If ever there was a moment for some tough love between allies, it is now. America, and most of Europe for that matter, is calling for the generals currently in control of Sudan to cede power to civilians and prepare for elections. Three U.S. allies - Egypt, Saudi Arabia and the United Arab Emirates - back the generals.
Last Monday, the stalemate became a massacre when a paramilitary group aligned with the transitional military council attacked peaceful protestors at a sit-in in Khartoum. The death toll is now more than 100, according to the Central Committee for Sudan Doctors. Forty dead bodies were found in the Nile.
This is the context of a statement issued Wednesday by the Kingdom of Saudi Arabia noting that it “has followed with great concern the developments in the brotherly Republic of Sudan.” It offered “deep condolences to the families of the victims” and expressed hope that “all parties in Sudan will choose wisdom and constructive dialogue.” It reaffirmed its “unwavering position in support of Sudan and its people.”
In other words: We are very sorry that many people died but we are not withdrawing our support for the military junta that ordered the massacre and is seeking to crush a democratic movement. As Judd Devermont, the director of the Africa program at the Center for Strategic and International Studies, put it, the statement is an attempt to “walk back the escalating crisis.”
In recent days, the U.S. has begun to make public its unhappiness with the Saudi position on Sudan, where dictator Omar al-Bashir was overthrown in April. On Wednesday, the State Department released a summary of a phone call between Undersecretary of State for Political Affairs David Hale and Saudi Deputy Defense Minister Khalid Bin Salman. It said Hale noted “the importance of a transition from the Transitional Military Council to a civilian-led government in accordance with the will of the Sudanese people.”
President Donald Trump’s administration has mostly kept its criticisms of Saudi Arabia private, rarely offering a public rebuke of its ally. The Saudis, as well as the Emiratis, are heavily invested in Sudan and will have their own leverage with any government that comes next.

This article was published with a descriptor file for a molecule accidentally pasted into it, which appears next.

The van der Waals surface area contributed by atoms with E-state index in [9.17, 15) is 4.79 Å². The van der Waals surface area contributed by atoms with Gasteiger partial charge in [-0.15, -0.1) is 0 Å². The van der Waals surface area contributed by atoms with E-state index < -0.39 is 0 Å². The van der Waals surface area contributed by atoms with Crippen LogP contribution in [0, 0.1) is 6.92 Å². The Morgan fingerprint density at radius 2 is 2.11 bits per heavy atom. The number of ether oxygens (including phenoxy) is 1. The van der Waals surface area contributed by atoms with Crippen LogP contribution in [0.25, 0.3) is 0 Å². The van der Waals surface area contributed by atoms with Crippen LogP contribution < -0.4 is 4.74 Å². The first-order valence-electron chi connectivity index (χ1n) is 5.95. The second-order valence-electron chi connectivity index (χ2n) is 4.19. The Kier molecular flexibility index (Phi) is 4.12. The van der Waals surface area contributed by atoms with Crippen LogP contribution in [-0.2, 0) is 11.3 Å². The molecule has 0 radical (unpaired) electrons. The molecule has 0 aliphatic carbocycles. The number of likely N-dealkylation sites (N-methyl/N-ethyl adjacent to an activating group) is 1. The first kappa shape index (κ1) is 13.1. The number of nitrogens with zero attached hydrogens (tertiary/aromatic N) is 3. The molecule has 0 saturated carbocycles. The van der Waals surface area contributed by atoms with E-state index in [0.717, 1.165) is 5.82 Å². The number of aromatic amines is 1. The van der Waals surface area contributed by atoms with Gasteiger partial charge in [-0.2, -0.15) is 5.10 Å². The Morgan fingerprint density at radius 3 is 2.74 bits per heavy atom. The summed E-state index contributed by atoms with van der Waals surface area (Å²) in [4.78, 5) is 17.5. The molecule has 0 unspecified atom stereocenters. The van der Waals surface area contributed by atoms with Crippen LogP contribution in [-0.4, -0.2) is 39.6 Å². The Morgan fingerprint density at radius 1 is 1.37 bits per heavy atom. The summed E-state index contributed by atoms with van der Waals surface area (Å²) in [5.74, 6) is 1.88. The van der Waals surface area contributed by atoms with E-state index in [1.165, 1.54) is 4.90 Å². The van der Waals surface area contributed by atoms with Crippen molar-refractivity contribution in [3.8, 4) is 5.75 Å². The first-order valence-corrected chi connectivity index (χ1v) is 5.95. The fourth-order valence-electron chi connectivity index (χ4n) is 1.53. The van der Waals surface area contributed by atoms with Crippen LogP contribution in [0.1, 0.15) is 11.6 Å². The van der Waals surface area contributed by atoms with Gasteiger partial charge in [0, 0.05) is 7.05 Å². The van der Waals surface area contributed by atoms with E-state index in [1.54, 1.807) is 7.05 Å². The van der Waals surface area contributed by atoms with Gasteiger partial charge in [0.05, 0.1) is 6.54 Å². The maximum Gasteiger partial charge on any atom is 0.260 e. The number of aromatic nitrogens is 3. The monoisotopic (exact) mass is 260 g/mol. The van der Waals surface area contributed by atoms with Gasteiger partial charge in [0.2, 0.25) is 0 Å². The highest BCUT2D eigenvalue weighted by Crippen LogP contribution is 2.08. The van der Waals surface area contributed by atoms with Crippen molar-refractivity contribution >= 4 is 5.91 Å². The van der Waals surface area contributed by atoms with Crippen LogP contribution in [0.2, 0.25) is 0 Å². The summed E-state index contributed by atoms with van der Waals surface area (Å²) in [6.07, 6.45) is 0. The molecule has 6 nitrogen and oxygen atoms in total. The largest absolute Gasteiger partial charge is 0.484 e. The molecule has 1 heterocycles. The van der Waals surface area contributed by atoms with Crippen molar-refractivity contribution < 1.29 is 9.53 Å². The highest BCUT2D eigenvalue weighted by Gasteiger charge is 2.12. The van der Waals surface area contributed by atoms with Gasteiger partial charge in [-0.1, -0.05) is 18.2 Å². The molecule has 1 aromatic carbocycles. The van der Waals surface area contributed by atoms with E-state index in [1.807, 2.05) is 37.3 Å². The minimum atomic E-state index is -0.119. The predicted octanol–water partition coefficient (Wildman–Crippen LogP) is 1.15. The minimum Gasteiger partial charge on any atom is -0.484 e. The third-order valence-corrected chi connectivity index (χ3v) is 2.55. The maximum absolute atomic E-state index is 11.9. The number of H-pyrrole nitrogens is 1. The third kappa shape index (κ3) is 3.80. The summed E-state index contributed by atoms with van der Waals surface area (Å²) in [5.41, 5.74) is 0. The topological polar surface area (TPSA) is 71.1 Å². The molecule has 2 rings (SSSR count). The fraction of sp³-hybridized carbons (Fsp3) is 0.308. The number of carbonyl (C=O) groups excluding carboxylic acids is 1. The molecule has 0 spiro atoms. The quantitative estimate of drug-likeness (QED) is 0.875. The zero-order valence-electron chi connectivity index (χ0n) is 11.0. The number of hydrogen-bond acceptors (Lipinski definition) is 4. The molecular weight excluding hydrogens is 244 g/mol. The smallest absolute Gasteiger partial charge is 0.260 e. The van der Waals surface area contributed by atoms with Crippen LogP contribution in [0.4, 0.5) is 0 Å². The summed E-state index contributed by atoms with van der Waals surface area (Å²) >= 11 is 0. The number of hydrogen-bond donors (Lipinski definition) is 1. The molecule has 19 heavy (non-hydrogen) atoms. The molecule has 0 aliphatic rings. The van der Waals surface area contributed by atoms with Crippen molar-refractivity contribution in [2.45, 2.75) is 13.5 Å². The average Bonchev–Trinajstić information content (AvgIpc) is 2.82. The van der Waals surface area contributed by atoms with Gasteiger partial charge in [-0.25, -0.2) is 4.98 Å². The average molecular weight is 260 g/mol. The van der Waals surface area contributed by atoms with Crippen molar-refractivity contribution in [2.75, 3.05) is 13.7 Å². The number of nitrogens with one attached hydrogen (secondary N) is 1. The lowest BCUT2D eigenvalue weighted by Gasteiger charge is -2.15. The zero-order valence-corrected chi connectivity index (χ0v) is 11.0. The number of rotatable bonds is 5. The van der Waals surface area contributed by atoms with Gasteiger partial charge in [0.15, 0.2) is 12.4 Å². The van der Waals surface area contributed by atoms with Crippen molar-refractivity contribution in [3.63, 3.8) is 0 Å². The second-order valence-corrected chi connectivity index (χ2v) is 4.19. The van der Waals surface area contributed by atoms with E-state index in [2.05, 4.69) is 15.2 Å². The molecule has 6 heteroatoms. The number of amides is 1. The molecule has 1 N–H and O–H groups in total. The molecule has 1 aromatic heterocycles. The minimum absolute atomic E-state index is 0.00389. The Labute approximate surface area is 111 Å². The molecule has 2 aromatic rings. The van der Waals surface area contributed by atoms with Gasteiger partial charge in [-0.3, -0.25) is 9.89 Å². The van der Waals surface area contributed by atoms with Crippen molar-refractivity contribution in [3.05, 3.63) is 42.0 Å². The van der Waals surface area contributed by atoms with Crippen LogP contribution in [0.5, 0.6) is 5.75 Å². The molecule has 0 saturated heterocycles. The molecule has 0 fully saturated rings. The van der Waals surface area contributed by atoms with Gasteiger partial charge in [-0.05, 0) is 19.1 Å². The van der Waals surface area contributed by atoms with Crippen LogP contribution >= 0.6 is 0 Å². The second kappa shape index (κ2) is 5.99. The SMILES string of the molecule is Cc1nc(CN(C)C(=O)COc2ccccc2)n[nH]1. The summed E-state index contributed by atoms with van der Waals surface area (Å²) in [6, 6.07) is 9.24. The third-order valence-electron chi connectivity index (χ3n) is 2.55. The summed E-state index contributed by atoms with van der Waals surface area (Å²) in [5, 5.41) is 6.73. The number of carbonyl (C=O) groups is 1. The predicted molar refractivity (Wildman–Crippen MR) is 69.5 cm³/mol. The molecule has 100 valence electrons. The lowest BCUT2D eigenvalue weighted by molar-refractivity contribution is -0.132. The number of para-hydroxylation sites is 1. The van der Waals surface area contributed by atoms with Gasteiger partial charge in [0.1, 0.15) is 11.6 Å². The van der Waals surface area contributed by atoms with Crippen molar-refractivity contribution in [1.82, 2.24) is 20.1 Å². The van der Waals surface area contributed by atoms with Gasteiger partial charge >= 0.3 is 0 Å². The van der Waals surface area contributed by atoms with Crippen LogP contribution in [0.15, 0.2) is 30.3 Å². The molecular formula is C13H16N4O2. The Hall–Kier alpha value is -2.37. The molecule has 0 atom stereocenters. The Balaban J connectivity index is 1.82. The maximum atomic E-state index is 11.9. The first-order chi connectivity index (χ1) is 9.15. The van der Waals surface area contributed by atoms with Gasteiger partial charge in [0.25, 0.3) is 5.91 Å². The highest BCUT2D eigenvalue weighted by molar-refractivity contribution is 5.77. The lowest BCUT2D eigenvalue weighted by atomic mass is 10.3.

Saudi Arabia is “switching up its public messaging in part to rein in its Sudanese allies who are badly mishandling the transition,” Devermont said. He noted that the kingdom has deep ties to Sudan’s current military leadership, which supports the war in Yemen, and “wants to retain its influence across the Red Sea.”
So a phone call from an undersecretary at the State Department, while a nuisance, is not going to be enough to get the Saudis to stop their counter-revolutionary meddling in Sudan. The Saudis, Emiratis and Egyptians have an interest in preventing a democratic transition in Sudan - lest their own people learn that an Arab democracy is possible.
If the U.S. wants its allies to change their behavior, it has to take a firmer hand. As I have suggested, Secretary of State Mike Pompeo could visit Khartoum to confer some legitimacy on the civilians leading the democratic protests. There should also be consequences for Saudi Arabia in particular if it continues to support the junta at this crucial juncture. Pompeo just used an emergency provision to override congressional objections to a slate of arms sales to Riyadh. He could just as easily declare that the emergency has passed.
None of this is to argue for ending the U.S.-Saudi alliance, as many congressional Democrats have suggested in the aftermath of Washington Post columnist Jamal Khashoggi’s murder. Saudi Arabia remains an important ally against both radical Sunni jihadists and Iran.
At the same time, Sudan has a real chance to end decades of tyranny. What happens there in the coming weeks could shape its future for decades to come. Strongly worded statements and sharp tweets from U.S. and European officials are not enough. It’s time for the president and his Cabinet to use America’s vast leverage with its allies to isolate the junta that is strangling Sudanese democracy in its crib.